MLK Jr. remembered at film showing
Published: Thursday, March 15, 2012
Updated: Thursday, March 15, 2012 17:03
As the credits rolled, students were left speechless by the amazing and revering story of Dr. Martin Luther King Jr. Jésus Nunez Torres, staff advisor of African / Latino-Hispanic / Asian / Native American Network, stood at the front of the room and awaited a response from someone in the crowd. “Don’t be shy,” he said. “Really? No one?” Finally, someone perked up.
“I don’t know if something like that could be done today,” said a member of the audience in response to a questionnaire that has been handed out.
Boycott, sponsored by the Office of Multicultural Affairs, was shown on the big screen on Thursday, February 16 in Kennedy 112. The movie centers around the life of 25-year-old reverend, King Jr. The film is a feature, as opposed to a documentary, and shows the story of King Jr., played by Jeffery Wright, as he organizes the 1953 bus boycott in Montgomery.
The movie began with a depiction of the famous scene of Rosa Parks refusing to give up her seat. The scene showed signs on a public bus that directed “Blacks” to the back and “Whites” to the front. Parks was shown after a long day at work, sitting in the middle of the bus. A white man approached her and asked her to get up so he could sit there. She answered with a simple “no.” This sparked a reaction from both the black and white bus passengers. Parks refused to get up, even after the bus driver stopped the bus to tell her to move. Eventually, the police got involved and arrested her for not moving out of her seat.
After the movie, one audience member commented on this scene, “I really want to know what that scene was like. What really happened? Was she polite? Did she cuss them out?”
Following this opening scene, the film shifts to a young King Jr. as he sits in on a community meeting to organize a bus boycott. Members of the black Community in Montgomery, Alabama decide to boycott the buses for just one day, to see what would happen. They also decide that they need a leader. King Jr., then a young reverend from Atlanta, is nominated. Following a powerful speech at a local church the organizers believe King Jr. is right for the job.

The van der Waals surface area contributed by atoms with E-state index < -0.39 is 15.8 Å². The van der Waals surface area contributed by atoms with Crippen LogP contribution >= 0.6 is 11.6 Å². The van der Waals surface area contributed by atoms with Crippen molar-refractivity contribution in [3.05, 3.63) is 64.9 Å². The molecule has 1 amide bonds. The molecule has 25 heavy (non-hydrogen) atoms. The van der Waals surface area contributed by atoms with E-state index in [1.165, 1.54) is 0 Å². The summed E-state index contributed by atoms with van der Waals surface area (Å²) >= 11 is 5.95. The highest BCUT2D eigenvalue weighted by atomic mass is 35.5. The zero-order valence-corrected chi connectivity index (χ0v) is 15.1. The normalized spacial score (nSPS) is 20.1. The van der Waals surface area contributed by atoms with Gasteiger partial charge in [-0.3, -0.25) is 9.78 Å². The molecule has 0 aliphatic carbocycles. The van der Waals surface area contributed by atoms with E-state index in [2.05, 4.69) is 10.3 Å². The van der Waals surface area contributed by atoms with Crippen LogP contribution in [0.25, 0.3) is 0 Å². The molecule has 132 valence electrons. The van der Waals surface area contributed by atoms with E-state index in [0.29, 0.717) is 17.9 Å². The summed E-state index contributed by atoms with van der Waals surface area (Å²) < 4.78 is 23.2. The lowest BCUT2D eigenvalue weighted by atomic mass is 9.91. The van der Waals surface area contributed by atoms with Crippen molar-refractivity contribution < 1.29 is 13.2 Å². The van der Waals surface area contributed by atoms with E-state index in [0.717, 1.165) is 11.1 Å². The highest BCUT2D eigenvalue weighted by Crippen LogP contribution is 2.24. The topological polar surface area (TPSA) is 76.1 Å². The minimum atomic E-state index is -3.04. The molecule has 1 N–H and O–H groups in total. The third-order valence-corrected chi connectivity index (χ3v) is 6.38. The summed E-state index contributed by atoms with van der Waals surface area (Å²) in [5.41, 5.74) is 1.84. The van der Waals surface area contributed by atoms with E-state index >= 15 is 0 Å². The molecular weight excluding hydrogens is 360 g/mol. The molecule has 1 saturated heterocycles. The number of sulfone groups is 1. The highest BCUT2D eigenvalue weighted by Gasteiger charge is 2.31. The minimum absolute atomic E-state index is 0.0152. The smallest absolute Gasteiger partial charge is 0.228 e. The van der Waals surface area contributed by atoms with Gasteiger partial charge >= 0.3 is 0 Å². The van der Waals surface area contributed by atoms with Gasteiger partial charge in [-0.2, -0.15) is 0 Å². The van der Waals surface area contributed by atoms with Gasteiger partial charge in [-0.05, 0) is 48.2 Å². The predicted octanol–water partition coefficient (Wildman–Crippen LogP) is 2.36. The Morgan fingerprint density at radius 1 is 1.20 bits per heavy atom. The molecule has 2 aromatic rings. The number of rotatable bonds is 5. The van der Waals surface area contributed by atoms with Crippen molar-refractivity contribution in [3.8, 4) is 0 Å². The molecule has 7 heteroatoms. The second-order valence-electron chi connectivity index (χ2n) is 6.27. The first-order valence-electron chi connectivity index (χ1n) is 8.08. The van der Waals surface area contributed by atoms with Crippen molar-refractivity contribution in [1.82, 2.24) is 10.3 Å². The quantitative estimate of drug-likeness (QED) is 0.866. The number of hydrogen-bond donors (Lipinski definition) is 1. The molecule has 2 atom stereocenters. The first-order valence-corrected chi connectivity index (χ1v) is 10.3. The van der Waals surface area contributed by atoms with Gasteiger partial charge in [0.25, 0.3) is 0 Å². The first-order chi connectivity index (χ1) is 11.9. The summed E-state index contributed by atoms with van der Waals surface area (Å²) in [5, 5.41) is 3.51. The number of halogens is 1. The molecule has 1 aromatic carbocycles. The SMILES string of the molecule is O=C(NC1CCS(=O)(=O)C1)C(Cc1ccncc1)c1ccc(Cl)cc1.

A boycott that was meant to last only one day then lasted for 375 days. And during that time it is said that not one African American rode a bus in Montgomery. People relied on walking and carpooling as transportation. Cars were said to make roughly 130 trips in one day to get people around. During that time King Jr., Ralph Abernathy (played by Terrence Howard) and other members of the Montgomery Improvement Association negotiated with the City officials to “make segregation more humane,” a first step in getting equal rights for African Americans.
“I think it’s a great movie to realize how helpful Martin Luther King was,” said junior Trae Alston-Swan after the film, “Before this I hadn’t even heard of a Martin Luther King movie. If I did, it was a documentary.”
Interim Director of Multicultural Affairs Carleen Roy-Butler organized the film’s screening. “All the student leaders do a training on Martin Luther King Day,” she said, “and I decided as part of our training for both the ALANA E-Board and the Reach Out Center service directors to show this film to them on [Martin Luther King Day] as a way to remember it. I just thought it was a really entertaining way, it’s not a documentary, of getting the students to think about Dr. King.”
The film was shown to the Assumption Community as a way to celebrate Black History Month. “Jésus and I had been talking about trying to pick a film and show it during Black History Month,” said Roy-Butler. “Traditionally we haven’t done anything for Black History Month.” She described the student leaders’ enthusiasm after she showed the film to them. “After the film they liked it so much they were the ones who said ‘this is the one you should show to people.’”
Roy-Butler likes the movie so much she has seen it several times. “I think Jeffery Wright becomes Martin Luther King Jr,” she said.